You know, you’re exactly right. I’m sure most organizations do a good job in general, but some haven’t done a very good job when it comes to integrity. And when it gets right down to it, nothing will kill a company faster than a lack of integrity. And never is this truer than when a company is pursuing a new and different paradigm. We’re currently a small company doing just that. And when you’re a small company caring for people, mistakes can be catastrophic. Not only because it would break our hearts if we ever actually harmed anyone in our care, but the fact that these are small communities. If we don’t deal with every single one of our members with that firm, fundamental foundation of integrity and compassion, and someone becomes dissatisfied and leaves us, it can spread like wildfire through these very small senior communities. We have to do everything exactly the right way, every single time we interact with our members. We believe that every single interaction is of utmost importance and that every member must be served with integrity. The way we see it, by doing good we will do well. If every single person in our company approaches each individual interaction with integrity and compassion, Fidelis will grow and thrive far beyond anything advertising or marketing can do.
That’s an ongoing challenge, and this is where Bob is of great help. Bob works very closely with the Senior Team here. He works to develop each person’s communication skills, and on identifying and helping us to define our leadership values and the behaviors that come with them. But Bob is also teaching our team how to hire with integrity, so that the people we identify and bring on board are a very close cultural match to the values and behaviors we espouse at the senior levels of the company. We have to do this with each layer of management we add to the company. Most companies don’t generally consider the values and cultural fit of the people they add to their staff. They look at a certain set of skills, they see a nice resume, and they’ll hire somebody for their past achievements who may not have a foundation of values and behaviors important to that company. So what you find is a disconnect down the road. From our perspective, people’s past accomplishments are important, but we’ve also got to be sold that they have the same level of integrity; that the values they live by are the same as the ones we live by.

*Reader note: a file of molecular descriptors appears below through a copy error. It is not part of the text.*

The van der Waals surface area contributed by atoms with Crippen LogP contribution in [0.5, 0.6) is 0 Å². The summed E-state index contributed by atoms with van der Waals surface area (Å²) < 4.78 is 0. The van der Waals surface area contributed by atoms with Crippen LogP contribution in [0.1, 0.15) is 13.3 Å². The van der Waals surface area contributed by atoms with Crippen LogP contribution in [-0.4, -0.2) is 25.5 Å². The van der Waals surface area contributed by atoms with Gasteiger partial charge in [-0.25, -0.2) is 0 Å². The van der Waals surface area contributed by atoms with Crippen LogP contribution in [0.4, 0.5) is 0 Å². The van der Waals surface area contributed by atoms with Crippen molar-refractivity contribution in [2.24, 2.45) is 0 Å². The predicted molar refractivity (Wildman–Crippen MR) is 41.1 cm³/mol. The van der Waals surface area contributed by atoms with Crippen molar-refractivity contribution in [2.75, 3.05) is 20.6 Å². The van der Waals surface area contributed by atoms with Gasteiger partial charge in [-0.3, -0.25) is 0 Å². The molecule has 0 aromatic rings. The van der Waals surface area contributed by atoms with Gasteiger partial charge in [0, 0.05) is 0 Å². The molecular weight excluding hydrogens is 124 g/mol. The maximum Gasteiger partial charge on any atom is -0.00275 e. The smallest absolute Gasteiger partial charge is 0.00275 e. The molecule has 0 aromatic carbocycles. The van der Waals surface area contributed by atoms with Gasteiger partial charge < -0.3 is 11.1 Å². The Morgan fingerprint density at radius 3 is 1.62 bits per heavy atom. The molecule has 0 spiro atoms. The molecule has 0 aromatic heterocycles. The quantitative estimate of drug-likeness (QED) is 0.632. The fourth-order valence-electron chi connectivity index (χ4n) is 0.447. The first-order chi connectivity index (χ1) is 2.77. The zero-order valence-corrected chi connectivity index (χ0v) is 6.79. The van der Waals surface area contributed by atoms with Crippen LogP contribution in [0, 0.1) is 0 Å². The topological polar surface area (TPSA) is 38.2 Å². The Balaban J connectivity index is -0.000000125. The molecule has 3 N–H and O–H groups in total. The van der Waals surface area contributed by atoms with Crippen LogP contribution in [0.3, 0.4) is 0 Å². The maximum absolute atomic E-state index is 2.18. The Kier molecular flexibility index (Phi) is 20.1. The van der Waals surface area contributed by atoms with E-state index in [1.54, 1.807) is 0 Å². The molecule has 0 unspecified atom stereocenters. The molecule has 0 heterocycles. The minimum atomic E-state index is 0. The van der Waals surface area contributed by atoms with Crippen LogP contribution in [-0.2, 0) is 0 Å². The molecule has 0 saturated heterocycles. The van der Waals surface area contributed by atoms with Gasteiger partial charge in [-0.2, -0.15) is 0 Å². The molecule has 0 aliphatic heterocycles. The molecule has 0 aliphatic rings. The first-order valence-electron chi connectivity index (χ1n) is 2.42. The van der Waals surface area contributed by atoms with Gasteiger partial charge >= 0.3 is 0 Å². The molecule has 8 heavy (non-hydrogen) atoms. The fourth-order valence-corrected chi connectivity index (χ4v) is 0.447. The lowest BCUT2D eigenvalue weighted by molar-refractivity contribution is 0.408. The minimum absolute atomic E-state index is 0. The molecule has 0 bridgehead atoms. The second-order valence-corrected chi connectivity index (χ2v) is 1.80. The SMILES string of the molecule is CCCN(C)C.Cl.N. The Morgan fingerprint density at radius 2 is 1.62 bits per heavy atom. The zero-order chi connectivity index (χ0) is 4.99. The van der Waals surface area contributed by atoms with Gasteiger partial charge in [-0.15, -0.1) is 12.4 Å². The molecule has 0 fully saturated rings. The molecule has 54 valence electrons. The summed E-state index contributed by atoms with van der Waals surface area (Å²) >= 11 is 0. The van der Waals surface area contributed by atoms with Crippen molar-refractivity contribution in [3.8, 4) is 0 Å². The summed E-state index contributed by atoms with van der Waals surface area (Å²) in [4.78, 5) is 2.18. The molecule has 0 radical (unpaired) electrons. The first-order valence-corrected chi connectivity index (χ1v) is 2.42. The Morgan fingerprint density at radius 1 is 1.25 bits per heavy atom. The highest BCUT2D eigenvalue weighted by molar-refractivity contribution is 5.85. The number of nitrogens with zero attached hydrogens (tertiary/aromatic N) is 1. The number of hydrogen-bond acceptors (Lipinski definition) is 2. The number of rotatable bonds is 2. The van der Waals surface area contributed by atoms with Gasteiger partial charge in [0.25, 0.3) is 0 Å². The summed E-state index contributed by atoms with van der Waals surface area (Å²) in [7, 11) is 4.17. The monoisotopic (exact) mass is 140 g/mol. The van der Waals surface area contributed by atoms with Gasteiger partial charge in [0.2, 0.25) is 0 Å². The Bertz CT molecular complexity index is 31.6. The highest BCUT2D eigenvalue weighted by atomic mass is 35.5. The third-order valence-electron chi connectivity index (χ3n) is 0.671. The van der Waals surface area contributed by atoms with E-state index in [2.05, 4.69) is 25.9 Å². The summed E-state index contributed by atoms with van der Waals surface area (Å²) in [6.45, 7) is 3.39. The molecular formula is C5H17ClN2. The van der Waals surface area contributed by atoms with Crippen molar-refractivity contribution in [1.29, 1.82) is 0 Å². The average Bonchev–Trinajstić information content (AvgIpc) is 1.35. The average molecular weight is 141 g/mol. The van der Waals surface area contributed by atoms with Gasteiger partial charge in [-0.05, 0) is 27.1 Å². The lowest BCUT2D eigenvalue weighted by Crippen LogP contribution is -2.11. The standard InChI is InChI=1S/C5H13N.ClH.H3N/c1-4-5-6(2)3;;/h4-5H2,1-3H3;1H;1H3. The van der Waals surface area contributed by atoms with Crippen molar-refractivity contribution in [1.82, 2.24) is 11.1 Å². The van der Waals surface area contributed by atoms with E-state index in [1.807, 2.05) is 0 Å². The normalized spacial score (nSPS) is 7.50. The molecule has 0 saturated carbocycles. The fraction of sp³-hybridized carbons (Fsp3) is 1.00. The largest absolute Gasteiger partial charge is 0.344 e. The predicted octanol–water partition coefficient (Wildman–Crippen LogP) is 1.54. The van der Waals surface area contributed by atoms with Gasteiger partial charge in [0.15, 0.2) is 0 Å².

First, Bob likes to help companies build their cultures and values, and to be an ongoing part of their growth and development over time. My perception is that he doesn’t work with everyone; Bob is very values-based, and first and foremost, he makes sure that any company he works with shares his values. Second, I’ve watched Bob work with my team. He really takes the time to get to know each of them personally. Bob only needs to spend a few hours with someone to become incredibly insightful about what makes that person tick. And it’s that insight that allows him to truly invest himself in that person to help him or her become a world-class leader. Third, I’ve seen a lot of consultants that sugarcoat things. Bob, on the other hand, is very straightforward and brutally honest. I imagine he would prefer not to work with someone who didn’t appreciate his direct and forthright style, since honesty is an extremely important value to him. Fourth, Bob spends a great deal of time examining values and behaviors. He believes communication is the cornerstone of this developmental process, and he’s right. Everything we do is communication-based, and Bob is very good at helping people hone their communication skills. But he also uses communication to introduce the ideas that guide values and behaviors. He works closely with our team to ensure that we’re identifying those values and sticking to them, and that we’re exemplifying the behaviors that come with those values in a way that is consistent and integrity-based. To summarize, what sets Bob apart is that he personally invests himself in the people with whom he works. He cares deeply about them, and works very hard and very diligently to bring the best out of them. Bob is so personally invested in the clients he takes on that he really is an extended Senior Team member of Fidelis SecureCare. Deborah, when it gets right down to it, at the end of the day I know I can pick up the phone and call Bob and he’d be on the first flight tomorrow if I needed him.
You bet. I couldn’t agree with that more.
And incidentally, that’s a rare voice today. You were commenting a while back on the reputation of Wall Street and the public perception that businesses don’t do the right thing. Bob is a very rare voice conveying the message that one should always do the right thing.
I agree. I think what a lot of companies miss today is that doing the right thing is truly elemental. In the push to focus on short-term results, the push to flip companies—the kind of things you see every day out there—that elemental focus is often lost. The way we at Fidelis see it, we can build something tremendous by delivering a level of service and care to our members that reflects how elemental that integrity is to us. Bob has been an integral part of this goal for us. Doing the right thing will produce the results we’re aiming for. And I would hang my hat any day of the week on dealing with everybody with compassion and integrity versus any other strategy or tactic in the world. If you live that way every single day, you’ll grow, you’ll thrive, and you’ll become successful.